And people who as a matter of faith and religion believe that they have a right to destroy their fellow citizens and Westerners and Americans, we have to simply defeat these people.  And in a larger sense we have to make sure that they are denied the resources of others around the world, which means America must use all of its powers of diplomacy and economics and the moral high ground to make sure that others around the world are not drawn to that cause but instead to the cause of liberty and freedom and advancement and progress around the world.

Secondly we have to deal with the issue of border security.  This is a problem that has been a chronic problem; its been allowed to go and to get completely out of hand.   As early as 1999 when I was chairing the terrorism commission, which became known as the Gilmore Commission, we addressed the issue of porous borders and saw it as a serious national security issue.  We have to do something [?for] our borders and we can.

...with systems and personnel and management and technology we can control our borders and get control of this situation to begin with.  We should not have an amnesty that talks again, once again about an automatic path to citizenship.  This is not a proper policy.  Instead, what we should do is say to people who are here illegally that the borders are now sealed, you need to come in and register with us and tell us that you're here and then we'll determine what needs to be done, and if you don't come into register you remain in illegal status and you may very well be captured and sent back.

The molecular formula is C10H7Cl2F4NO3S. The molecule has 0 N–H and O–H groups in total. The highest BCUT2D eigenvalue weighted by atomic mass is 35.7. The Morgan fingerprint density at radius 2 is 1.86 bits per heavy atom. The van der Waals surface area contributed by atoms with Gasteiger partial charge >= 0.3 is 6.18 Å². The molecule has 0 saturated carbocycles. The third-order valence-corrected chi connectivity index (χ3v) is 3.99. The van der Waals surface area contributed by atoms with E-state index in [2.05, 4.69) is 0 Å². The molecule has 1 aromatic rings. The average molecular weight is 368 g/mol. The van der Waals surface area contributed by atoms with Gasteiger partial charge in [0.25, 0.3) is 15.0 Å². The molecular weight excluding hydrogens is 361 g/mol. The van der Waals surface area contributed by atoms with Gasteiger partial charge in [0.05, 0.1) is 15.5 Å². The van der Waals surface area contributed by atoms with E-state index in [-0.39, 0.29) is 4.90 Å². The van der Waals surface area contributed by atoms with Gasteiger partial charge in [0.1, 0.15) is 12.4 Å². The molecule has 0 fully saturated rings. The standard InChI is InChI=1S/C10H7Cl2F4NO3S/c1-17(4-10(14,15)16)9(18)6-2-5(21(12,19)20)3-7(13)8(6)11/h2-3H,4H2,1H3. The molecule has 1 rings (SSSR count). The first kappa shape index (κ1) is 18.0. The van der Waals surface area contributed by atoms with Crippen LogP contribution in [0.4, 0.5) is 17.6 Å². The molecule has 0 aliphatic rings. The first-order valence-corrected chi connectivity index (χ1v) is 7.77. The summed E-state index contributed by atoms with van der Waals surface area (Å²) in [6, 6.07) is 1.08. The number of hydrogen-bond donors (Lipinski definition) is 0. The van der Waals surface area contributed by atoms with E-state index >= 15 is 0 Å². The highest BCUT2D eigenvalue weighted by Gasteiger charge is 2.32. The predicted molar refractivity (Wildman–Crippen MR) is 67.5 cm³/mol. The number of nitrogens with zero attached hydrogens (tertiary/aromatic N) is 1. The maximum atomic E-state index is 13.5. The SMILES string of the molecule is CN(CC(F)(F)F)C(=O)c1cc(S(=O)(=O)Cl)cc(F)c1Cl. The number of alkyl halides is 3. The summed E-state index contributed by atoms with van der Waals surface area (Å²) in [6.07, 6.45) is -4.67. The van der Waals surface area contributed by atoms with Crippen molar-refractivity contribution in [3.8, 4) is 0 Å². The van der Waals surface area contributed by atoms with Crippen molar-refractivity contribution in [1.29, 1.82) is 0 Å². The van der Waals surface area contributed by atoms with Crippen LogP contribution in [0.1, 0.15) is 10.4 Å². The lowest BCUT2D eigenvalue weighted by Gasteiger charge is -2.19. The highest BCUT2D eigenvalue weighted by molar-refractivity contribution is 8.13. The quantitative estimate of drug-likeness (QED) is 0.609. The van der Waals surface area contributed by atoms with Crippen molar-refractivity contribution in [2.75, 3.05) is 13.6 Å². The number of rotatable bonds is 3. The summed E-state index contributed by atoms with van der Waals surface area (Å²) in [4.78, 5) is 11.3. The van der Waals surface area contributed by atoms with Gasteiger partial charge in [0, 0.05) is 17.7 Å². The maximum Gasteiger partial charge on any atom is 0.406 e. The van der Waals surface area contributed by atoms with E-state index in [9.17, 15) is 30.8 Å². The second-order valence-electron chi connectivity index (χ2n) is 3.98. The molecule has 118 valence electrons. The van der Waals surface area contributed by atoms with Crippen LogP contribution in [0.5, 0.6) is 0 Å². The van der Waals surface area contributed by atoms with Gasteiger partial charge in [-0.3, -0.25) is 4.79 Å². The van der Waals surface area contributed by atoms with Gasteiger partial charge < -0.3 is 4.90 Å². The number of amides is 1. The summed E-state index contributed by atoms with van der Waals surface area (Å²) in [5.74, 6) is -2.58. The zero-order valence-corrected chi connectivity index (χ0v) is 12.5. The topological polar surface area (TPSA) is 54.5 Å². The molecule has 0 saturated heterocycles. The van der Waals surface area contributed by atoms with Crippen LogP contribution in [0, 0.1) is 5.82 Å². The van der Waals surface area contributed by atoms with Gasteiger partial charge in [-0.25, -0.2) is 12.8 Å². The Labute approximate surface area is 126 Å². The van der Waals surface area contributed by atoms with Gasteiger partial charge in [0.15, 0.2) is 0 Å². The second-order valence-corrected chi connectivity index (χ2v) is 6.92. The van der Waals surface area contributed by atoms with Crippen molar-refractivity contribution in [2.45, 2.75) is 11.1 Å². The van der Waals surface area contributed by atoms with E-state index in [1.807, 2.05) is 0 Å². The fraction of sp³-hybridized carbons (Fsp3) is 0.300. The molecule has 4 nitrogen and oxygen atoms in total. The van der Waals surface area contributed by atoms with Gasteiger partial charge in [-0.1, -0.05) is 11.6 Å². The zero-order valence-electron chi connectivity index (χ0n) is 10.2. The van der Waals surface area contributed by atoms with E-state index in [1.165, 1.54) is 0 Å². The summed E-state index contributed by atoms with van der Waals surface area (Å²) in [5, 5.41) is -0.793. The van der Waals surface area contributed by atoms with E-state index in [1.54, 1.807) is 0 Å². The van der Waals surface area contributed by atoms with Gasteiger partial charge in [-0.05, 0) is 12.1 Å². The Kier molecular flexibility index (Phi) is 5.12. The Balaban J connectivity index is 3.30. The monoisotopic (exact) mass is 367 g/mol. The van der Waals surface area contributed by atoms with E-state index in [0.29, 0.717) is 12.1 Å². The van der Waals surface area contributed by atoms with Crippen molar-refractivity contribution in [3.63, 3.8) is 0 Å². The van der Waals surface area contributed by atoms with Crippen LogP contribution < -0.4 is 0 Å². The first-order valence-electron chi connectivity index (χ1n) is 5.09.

We have to do something in order to address these kinds of issues with employers employing people who are illegal aliens and driving down wages for regular working people.  We have to address this issue as a security basis; it is dangerous that we keep our borders on North and South open and porous.  It's a danger to the United States.

Americans expect all of us, each other, to obey the law.  I have been an elected prosecutor.  I've been a courtroom lawyer; I've been an elected prosecutor.  I've tried murder cases myself, I've handled other cases and handled lawyers who prosecute thousands of felony cases.  I've been the Attorney General of the state of Virginia, and I know what Americans expect.  They expect that we will obey the law, and that our children and our neighbors will obey the law, and they will not tolerate the idea that people can come into this country illegally and break the law and somehow that's okay.